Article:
• Growth manager: A growth expert in charge of a growth team (which we covered above). They may be considered a head of growth on their own, or work alongside one while managing a department.
  • Head of growth: A role that falls between the C-suite and team director position. 

To summarize: a head of growth can work inside or outside the C-suite. A CGO is an established executive, and a growth manager focuses on team management slightly more than task management.

It’s a good idea to evaluate your company and determine which role makes the most sense for you.

Characteristics Of A Head Of Growth

A table of head of growth characteristics

Not everyone is cut out to be a head of growth. They aren’t really a part of your marketing team, after all, and they aren’t necessarily part of the product development team. In truth, they’re a hybrid — they have a foot in each department.

Before hiring a head of marketing, consider some of the elements needed in a potential candidate. 

  • Heads of growth are extremely creative, and partner their natural talents with data and analytics. 
  • They also choose their tech stack carefully. After all, they need particular tools to perform their research tasks, which range from split tests to KPI reporting.
  • The head of growth is an expert in finding acquisition opportunities (think owned media, earned media, and paid media). 
  • They offer superior management and leadership skills that ensure your team is pulling in the same direction.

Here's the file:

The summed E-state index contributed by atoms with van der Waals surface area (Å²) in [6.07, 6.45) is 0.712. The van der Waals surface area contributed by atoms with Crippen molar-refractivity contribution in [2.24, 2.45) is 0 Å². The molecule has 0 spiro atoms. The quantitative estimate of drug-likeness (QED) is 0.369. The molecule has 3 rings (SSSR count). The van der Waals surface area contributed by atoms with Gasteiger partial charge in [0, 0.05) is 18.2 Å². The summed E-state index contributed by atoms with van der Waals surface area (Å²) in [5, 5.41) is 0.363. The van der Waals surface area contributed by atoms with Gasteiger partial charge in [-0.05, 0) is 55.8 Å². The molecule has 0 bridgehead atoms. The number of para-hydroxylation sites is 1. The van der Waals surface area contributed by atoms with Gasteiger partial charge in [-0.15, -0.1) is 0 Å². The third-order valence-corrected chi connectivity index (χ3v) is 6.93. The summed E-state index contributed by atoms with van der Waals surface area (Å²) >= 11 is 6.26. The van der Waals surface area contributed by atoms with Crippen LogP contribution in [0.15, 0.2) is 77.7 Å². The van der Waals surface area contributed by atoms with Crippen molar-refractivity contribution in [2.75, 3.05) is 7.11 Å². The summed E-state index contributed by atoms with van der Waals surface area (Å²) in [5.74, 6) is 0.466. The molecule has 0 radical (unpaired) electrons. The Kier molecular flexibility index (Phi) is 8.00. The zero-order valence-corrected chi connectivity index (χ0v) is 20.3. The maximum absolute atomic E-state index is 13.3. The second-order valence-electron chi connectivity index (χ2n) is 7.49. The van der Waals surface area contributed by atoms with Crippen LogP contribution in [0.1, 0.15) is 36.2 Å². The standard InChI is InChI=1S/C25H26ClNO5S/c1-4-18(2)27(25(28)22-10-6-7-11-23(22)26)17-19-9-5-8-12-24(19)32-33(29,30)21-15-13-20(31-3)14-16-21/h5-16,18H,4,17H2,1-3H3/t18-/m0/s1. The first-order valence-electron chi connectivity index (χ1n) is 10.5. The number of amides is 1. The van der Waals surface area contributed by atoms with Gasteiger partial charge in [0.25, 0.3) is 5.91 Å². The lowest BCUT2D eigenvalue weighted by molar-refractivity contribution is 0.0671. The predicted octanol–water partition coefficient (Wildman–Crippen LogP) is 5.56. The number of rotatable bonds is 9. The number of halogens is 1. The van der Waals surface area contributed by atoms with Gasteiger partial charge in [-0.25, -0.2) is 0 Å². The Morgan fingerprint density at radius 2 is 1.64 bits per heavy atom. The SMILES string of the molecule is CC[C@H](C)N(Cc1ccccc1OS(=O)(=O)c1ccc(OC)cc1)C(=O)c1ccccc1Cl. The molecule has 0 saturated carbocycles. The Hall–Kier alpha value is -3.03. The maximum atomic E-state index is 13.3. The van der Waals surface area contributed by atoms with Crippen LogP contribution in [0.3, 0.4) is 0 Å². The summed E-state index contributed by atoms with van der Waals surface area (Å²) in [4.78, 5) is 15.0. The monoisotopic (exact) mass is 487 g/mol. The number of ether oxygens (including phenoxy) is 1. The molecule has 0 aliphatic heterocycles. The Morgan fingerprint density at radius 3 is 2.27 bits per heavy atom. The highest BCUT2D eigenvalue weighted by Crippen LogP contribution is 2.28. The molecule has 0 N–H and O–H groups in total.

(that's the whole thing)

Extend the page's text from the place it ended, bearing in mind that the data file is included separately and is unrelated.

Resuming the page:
• As your company’s growth objective evolves, your head of growth will communicate changing parameters to their team, internal audience, and all industry partners.

In the early days, your company’s objective may be user onboarding and outreach. A few years later, it may be time to switch focus to user retention. The goal of your head of growth will be to mark the right time to make the switch, create strategies focused on pivoting, and ensure teams incorporate the appropriate goals in their campaigns and strategies.

Your Head Of Growth And Customer Insights

The nature of growth is always changing, which is why your head of growth must be tuned into customer insights at all times. The should be somewhat familiar with audience listening tools like HootSuite, TweetDeck, and SocialMention.

A good head of growth also has a working knowledge of your retention rates, knows where they’re going, and can identify problems in the funnel. They should also know how to improve negative growth and turn the ship around if needed.

Heads of growth could be just about anyone with a scientific, analytical mind. Yet keep in mind there’s no substitute for experience. Your head of growth will have a large say in campaigns that get launched, so they need to have the seniority necessary to make changes as needed.

What Type Of Companies Need To Have A Head Of Growth?

The head of growth may be a relatively recent position, but companies have always needed help with handling the challenges of scaling. 

Startups and scaleups almost always require heads of growth. Because when (not if) your business hits a snag, you need a professional to help find your footing.

Only 10% of all startups succeed every year, and a lot of that has to do with market differentiation. This is where your head of growth comes in — they know exactly how to put your brand in the spotlight.

Tech-based startups may get more use out of heads of growth than other industries, especially since their fields typically involve complicated jargon that doesn’t always connect with consumers. In this case, heads of growth create new campaigns that help leads understand company offerings. Tech-based industries like SaaS businesses and app-heavy programs benefit the most from this strategy. There are several heads of growth popularized in these industries, including: